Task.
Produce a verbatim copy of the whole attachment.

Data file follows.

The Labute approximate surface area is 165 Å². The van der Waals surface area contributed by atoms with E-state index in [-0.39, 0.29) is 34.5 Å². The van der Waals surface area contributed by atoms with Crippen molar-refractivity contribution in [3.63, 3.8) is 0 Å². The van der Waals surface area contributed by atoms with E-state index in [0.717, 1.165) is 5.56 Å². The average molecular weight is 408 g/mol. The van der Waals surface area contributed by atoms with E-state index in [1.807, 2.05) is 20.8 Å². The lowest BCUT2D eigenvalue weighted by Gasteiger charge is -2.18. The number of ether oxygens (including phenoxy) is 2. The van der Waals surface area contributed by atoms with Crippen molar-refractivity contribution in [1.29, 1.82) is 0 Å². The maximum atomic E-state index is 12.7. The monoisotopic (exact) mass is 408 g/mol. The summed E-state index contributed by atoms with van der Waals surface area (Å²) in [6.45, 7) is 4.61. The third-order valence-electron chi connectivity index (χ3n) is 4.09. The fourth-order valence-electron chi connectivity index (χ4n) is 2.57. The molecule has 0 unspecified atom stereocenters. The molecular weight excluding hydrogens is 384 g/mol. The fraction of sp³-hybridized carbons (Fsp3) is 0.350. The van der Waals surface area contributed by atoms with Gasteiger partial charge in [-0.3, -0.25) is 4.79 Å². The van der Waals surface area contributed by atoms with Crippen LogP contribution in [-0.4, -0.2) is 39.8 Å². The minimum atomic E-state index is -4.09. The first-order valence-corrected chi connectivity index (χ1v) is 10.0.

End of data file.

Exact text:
The Labute approximate surface area is 165 Å². The van der Waals surface area contributed by atoms with E-state index in [-0.39, 0.29) is 34.5 Å². The van der Waals surface area contributed by atoms with Crippen molar-refractivity contribution in [3.63, 3.8) is 0 Å². The van der Waals surface area contributed by atoms with E-state index in [0.717, 1.165) is 5.56 Å². The average molecular weight is 408 g/mol. The van der Waals surface area contributed by atoms with E-state index in [1.807, 2.05) is 20.8 Å². The lowest BCUT2D eigenvalue weighted by Gasteiger charge is -2.18. The number of ether oxygens (including phenoxy) is 2. The van der Waals surface area contributed by atoms with Crippen molar-refractivity contribution in [1.29, 1.82) is 0 Å². The maximum atomic E-state index is 12.7. The monoisotopic (exact) mass is 408 g/mol. The summed E-state index contributed by atoms with van der Waals surface area (Å²) in [6.45, 7) is 4.61. The third-order valence-electron chi connectivity index (χ3n) is 4.09. The fourth-order valence-electron chi connectivity index (χ4n) is 2.57. The molecule has 0 unspecified atom stereocenters. The molecular weight excluding hydrogens is 384 g/mol. The fraction of sp³-hybridized carbons (Fsp3) is 0.350. The van der Waals surface area contributed by atoms with Gasteiger partial charge in [-0.3, -0.25) is 4.79 Å². The van der Waals surface area contributed by atoms with Crippen LogP contribution in [-0.4, -0.2) is 39.8 Å². The minimum atomic E-state index is -4.09. The first-order valence-corrected chi connectivity index (χ1v) is 10.0.